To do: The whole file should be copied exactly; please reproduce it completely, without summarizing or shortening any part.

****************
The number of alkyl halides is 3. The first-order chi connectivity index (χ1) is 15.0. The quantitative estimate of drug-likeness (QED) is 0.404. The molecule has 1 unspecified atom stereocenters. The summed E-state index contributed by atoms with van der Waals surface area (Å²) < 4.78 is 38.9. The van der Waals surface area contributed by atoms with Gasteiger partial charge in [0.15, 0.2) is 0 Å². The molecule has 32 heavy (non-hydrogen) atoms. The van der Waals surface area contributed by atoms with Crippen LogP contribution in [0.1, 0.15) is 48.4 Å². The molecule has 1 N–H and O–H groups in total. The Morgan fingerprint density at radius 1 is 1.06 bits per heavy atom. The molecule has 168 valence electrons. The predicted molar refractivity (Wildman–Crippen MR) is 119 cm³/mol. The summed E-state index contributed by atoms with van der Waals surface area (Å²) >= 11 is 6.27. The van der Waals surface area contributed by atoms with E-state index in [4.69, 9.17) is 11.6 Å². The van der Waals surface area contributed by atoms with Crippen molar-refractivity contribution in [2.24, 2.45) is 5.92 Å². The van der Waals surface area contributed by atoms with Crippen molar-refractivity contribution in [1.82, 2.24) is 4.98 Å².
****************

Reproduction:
The number of alkyl halides is 3. The first-order chi connectivity index (χ1) is 15.0. The quantitative estimate of drug-likeness (QED) is 0.404. The molecule has 1 unspecified atom stereocenters. The summed E-state index contributed by atoms with van der Waals surface area (Å²) < 4.78 is 38.9. The van der Waals surface area contributed by atoms with Gasteiger partial charge in [0.15, 0.2) is 0 Å². The molecule has 32 heavy (non-hydrogen) atoms. The van der Waals surface area contributed by atoms with Crippen LogP contribution in [0.1, 0.15) is 48.4 Å². The molecule has 1 N–H and O–H groups in total. The Morgan fingerprint density at radius 1 is 1.06 bits per heavy atom. The molecule has 168 valence electrons. The predicted molar refractivity (Wildman–Crippen MR) is 119 cm³/mol. The summed E-state index contributed by atoms with van der Waals surface area (Å²) >= 11 is 6.27. The van der Waals surface area contributed by atoms with E-state index in [4.69, 9.17) is 11.6 Å². The van der Waals surface area contributed by atoms with Crippen molar-refractivity contribution in [2.24, 2.45) is 5.92 Å². The van der Waals surface area contributed by atoms with Crippen molar-refractivity contribution in [1.82, 2.24) is 4.98 Å².